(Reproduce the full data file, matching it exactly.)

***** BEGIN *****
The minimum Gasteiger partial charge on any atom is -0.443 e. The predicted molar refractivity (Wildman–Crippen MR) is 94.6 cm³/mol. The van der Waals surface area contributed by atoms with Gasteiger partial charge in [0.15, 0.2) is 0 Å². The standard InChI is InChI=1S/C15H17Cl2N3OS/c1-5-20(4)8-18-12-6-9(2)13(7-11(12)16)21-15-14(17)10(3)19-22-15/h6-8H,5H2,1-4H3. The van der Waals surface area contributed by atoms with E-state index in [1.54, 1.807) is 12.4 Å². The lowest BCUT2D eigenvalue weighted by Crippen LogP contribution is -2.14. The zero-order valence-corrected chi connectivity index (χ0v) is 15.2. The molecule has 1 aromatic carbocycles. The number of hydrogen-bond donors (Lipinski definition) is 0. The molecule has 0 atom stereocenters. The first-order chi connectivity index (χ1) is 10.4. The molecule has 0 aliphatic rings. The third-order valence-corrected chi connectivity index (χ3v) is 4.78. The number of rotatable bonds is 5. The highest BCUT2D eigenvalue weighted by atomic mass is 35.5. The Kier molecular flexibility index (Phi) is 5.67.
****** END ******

The minimum Gasteiger partial charge on any atom is -0.443 e. The predicted molar refractivity (Wildman–Crippen MR) is 94.6 cm³/mol. The van der Waals surface area contributed by atoms with Gasteiger partial charge in [0.15, 0.2) is 0 Å². The standard InChI is InChI=1S/C15H17Cl2N3OS/c1-5-20(4)8-18-12-6-9(2)13(7-11(12)16)21-15-14(17)10(3)19-22-15/h6-8H,5H2,1-4H3. The van der Waals surface area contributed by atoms with E-state index in [1.54, 1.807) is 12.4 Å². The lowest BCUT2D eigenvalue weighted by Crippen LogP contribution is -2.14. The zero-order valence-corrected chi connectivity index (χ0v) is 15.2. The molecule has 1 aromatic carbocycles. The number of hydrogen-bond donors (Lipinski definition) is 0. The molecule has 0 atom stereocenters. The first-order chi connectivity index (χ1) is 10.4. The molecule has 0 aliphatic rings. The third-order valence-corrected chi connectivity index (χ3v) is 4.78. The number of rotatable bonds is 5. The highest BCUT2D eigenvalue weighted by atomic mass is 35.5. The Kier molecular flexibility index (Phi) is 5.67.